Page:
Another successful #soberholiday weekend. Of all the things I heard in rehab almost 4 years ago, there was 1 unplanned, impromptu conversation that struck me to the core. It literally changed everything. It was one of those where you remember where you were sitting, what you were wearing...
It was Tuesday, July 28, 2015. The two sons of the couple who were caring for me were in their 20’s. Both are popular, successful, attractive men. Why do I share that? Most, if not all, of us assume not drinking means we’re sentenced to a life of lonely, friendless, boredom. We assume we won’t get invited anywhere, we’ll be labeled a loser or goody-goody. We picture nerdy loners, out of touch with modern times.
Ty and Brooks Best couldn’t be further from those misconceptions. One’s, a model, the other a hunky firemen/EMT/first responder. Let’s just say neither suffer from a lack of dates or fun groups of people with whom to hang.
On this particular night, while visiting their parents, (and all of us women in their recovery program) they overheard me expressing fear in returning home. It would have been my 12th day sober. I was whining about not being able to have any fun anymore. I questioned how I could ever go tailgating or boating, again. How would I ever go on vacation, attend cocktail parties, or cookouts? Ty and Brooks began to share about their childhood, what it was like growing up with two sober parents in recovery.
According to them, there parents were always very active and social. Their father, Billy, took them hunting and fishing and boating. Mom, Mary Beth, organized and hosted cookouts and parties every holiday with neighbors, family and friends. But never, during any of those outings or events, did their parents drink. Most times, in fact, there wasn’t even alcohol present.
“Our childhood was fun! We went all kinds of places and always had people around. But no one was ever drinking. To us, now, we never feel like we need alcohol to have a good time. Our parents showed us life was fun without it.”
Insert mind-blown emoji. At this time, my children were 11, 9 and 8. While they hadn’t seen my worst, my need for alcohol all the time, to do all the things, was increasing. I couldn’t go anywhere, do anything, or have anyone over without drinking. And while they hadn’t yet made the connections, it was coming. There was one particular night the spring before I got sober, when we had a several neighbors over. It wasn’t a planned event, just a kind of get together after a school function one Friday night. Naturally, everyone was drinking, most of us were drunk. The next day, one of my kids said that they didn’t like it.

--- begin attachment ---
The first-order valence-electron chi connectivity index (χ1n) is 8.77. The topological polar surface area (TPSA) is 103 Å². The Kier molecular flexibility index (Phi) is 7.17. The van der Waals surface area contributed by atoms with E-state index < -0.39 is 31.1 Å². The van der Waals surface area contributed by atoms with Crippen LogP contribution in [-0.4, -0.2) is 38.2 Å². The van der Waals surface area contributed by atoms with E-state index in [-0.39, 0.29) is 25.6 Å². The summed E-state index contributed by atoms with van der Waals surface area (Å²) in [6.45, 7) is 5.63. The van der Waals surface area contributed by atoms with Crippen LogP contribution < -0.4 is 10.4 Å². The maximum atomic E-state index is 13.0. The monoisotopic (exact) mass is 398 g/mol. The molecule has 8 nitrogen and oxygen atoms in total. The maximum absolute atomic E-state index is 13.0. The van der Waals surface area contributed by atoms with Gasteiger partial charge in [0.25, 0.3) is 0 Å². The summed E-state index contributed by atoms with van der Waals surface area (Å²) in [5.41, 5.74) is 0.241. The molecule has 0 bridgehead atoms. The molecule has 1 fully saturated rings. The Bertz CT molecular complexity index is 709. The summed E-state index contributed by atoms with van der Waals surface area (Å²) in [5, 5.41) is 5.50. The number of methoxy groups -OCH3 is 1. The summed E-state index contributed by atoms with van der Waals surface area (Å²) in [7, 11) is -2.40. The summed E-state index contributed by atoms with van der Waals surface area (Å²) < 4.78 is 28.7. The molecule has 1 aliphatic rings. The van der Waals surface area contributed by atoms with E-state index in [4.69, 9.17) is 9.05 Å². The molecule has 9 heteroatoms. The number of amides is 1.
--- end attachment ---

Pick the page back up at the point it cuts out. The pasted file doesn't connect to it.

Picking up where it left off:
“There were too many people I don’t know in our house.”
I was lucky my child verbalized it. How many times had they felt uncomfortable somewhere, even in their own home, but didn’t have the language to express it? I don’t care how old our kids are, THEY NOTICE.
I’ve been to hundreds of 12 step meetings in recovery and nothing breaks my heart more than hearing a woman with MULTIPLE YEARS OF SOBRIETY cry over the fact that she still has no relationship with her grown children because of the things she did (or didn’t do) while she was still drinking-none of which she recognized at the time…
While I give God all the Glory for shaping my path and softening my heart to be willing to consider sobriety, I also thank Him for Billy and Mary Beth Bestand how they equipped their sons to humanize what I still wanted in my life. They gave me HOPE…
Today, our family is recovering from another #soberweekend on our boat. This will be our 4th summer boating, traveling, grilling out and celebrating life without drinking. I can’t control what my children choose to do about drinking when they get older. All I can do is educate them on addiction (they have known since I returned from rehab that their mother is an alcoholic), pray that none of them inherit the disease and show them the actions we take in response to what life gives us, the choices we make in how we respond, react, grieve, treat and celebrate has a much more positive impact on us than any amount of alcohol ever can. Life is hard. But it’s also so, so good. And today, I’m grateful I get to feel and see clearly every minute of it...with them...the way they do.